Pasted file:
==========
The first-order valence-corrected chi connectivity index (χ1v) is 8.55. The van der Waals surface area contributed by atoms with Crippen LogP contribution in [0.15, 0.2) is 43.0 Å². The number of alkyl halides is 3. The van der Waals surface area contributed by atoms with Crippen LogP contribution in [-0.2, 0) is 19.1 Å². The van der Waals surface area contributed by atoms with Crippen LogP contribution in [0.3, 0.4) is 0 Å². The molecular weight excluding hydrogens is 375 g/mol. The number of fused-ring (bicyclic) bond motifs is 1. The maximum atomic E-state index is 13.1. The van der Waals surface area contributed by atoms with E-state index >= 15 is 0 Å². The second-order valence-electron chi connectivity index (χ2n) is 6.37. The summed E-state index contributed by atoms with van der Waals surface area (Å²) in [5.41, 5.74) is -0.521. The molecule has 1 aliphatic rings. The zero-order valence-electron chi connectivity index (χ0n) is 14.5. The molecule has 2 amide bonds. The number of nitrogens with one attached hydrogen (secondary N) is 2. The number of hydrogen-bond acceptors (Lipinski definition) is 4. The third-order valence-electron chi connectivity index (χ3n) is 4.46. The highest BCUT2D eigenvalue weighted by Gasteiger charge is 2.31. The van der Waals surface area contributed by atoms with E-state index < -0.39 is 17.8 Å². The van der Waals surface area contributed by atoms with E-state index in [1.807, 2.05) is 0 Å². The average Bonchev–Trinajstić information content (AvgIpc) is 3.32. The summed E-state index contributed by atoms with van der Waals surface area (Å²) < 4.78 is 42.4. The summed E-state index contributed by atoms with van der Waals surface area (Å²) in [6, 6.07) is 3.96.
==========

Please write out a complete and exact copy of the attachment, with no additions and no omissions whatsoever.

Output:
The first-order valence-corrected chi connectivity index (χ1v) is 8.55. The van der Waals surface area contributed by atoms with Crippen LogP contribution in [0.15, 0.2) is 43.0 Å². The number of alkyl halides is 3. The van der Waals surface area contributed by atoms with Crippen LogP contribution in [-0.2, 0) is 19.1 Å². The van der Waals surface area contributed by atoms with Crippen LogP contribution in [0.3, 0.4) is 0 Å². The molecular weight excluding hydrogens is 375 g/mol. The number of fused-ring (bicyclic) bond motifs is 1. The maximum atomic E-state index is 13.1. The van der Waals surface area contributed by atoms with E-state index >= 15 is 0 Å². The second-order valence-electron chi connectivity index (χ2n) is 6.37. The summed E-state index contributed by atoms with van der Waals surface area (Å²) in [5.41, 5.74) is -0.521. The molecule has 1 aliphatic rings. The zero-order valence-electron chi connectivity index (χ0n) is 14.5. The molecule has 2 amide bonds. The number of nitrogens with one attached hydrogen (secondary N) is 2. The number of hydrogen-bond acceptors (Lipinski definition) is 4. The third-order valence-electron chi connectivity index (χ3n) is 4.46. The highest BCUT2D eigenvalue weighted by Gasteiger charge is 2.31. The van der Waals surface area contributed by atoms with E-state index < -0.39 is 17.8 Å². The van der Waals surface area contributed by atoms with E-state index in [1.807, 2.05) is 0 Å². The average Bonchev–Trinajstić information content (AvgIpc) is 3.32. The summed E-state index contributed by atoms with van der Waals surface area (Å²) < 4.78 is 42.4. The summed E-state index contributed by atoms with van der Waals surface area (Å²) in [6, 6.07) is 3.96.